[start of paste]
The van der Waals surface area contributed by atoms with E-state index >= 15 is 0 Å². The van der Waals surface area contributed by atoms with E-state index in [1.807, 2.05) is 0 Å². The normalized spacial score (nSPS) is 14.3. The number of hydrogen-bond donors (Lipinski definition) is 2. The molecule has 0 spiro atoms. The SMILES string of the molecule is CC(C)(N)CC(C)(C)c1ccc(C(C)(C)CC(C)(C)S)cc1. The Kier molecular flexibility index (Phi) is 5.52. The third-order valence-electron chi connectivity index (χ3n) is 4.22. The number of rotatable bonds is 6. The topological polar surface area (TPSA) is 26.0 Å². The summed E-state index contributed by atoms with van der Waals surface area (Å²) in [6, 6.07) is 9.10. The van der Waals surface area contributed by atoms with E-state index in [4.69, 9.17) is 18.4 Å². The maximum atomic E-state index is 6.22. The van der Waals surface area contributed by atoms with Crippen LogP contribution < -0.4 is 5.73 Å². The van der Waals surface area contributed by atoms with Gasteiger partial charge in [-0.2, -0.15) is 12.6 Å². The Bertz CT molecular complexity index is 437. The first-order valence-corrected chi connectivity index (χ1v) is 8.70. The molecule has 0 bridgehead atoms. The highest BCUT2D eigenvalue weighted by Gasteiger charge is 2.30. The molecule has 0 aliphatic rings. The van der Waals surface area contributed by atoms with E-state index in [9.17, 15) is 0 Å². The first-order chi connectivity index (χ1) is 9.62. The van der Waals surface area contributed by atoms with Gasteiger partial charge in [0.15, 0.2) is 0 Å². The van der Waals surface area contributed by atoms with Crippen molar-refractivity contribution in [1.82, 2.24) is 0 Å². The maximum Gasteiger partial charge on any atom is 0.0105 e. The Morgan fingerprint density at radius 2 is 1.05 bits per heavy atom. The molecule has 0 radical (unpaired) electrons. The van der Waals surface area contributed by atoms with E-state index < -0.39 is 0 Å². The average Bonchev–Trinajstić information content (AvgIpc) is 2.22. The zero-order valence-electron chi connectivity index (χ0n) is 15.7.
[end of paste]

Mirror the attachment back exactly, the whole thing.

The van der Waals surface area contributed by atoms with E-state index >= 15 is 0 Å². The van der Waals surface area contributed by atoms with E-state index in [1.807, 2.05) is 0 Å². The normalized spacial score (nSPS) is 14.3. The number of hydrogen-bond donors (Lipinski definition) is 2. The molecule has 0 spiro atoms. The SMILES string of the molecule is CC(C)(N)CC(C)(C)c1ccc(C(C)(C)CC(C)(C)S)cc1. The Kier molecular flexibility index (Phi) is 5.52. The third-order valence-electron chi connectivity index (χ3n) is 4.22. The number of rotatable bonds is 6. The topological polar surface area (TPSA) is 26.0 Å². The summed E-state index contributed by atoms with van der Waals surface area (Å²) in [6, 6.07) is 9.10. The van der Waals surface area contributed by atoms with E-state index in [4.69, 9.17) is 18.4 Å². The maximum atomic E-state index is 6.22. The van der Waals surface area contributed by atoms with Crippen LogP contribution < -0.4 is 5.73 Å². The van der Waals surface area contributed by atoms with Gasteiger partial charge in [-0.2, -0.15) is 12.6 Å². The Bertz CT molecular complexity index is 437. The first-order valence-corrected chi connectivity index (χ1v) is 8.70. The molecule has 0 bridgehead atoms. The highest BCUT2D eigenvalue weighted by Gasteiger charge is 2.30. The molecule has 0 aliphatic rings. The van der Waals surface area contributed by atoms with E-state index in [9.17, 15) is 0 Å². The first-order chi connectivity index (χ1) is 9.62. The van der Waals surface area contributed by atoms with Gasteiger partial charge in [0.15, 0.2) is 0 Å². The van der Waals surface area contributed by atoms with Crippen molar-refractivity contribution in [1.82, 2.24) is 0 Å². The maximum Gasteiger partial charge on any atom is 0.0105 e. The Morgan fingerprint density at radius 2 is 1.05 bits per heavy atom. The molecule has 0 radical (unpaired) electrons. The van der Waals surface area contributed by atoms with E-state index < -0.39 is 0 Å². The average Bonchev–Trinajstić information content (AvgIpc) is 2.22. The zero-order valence-electron chi connectivity index (χ0n) is 15.7.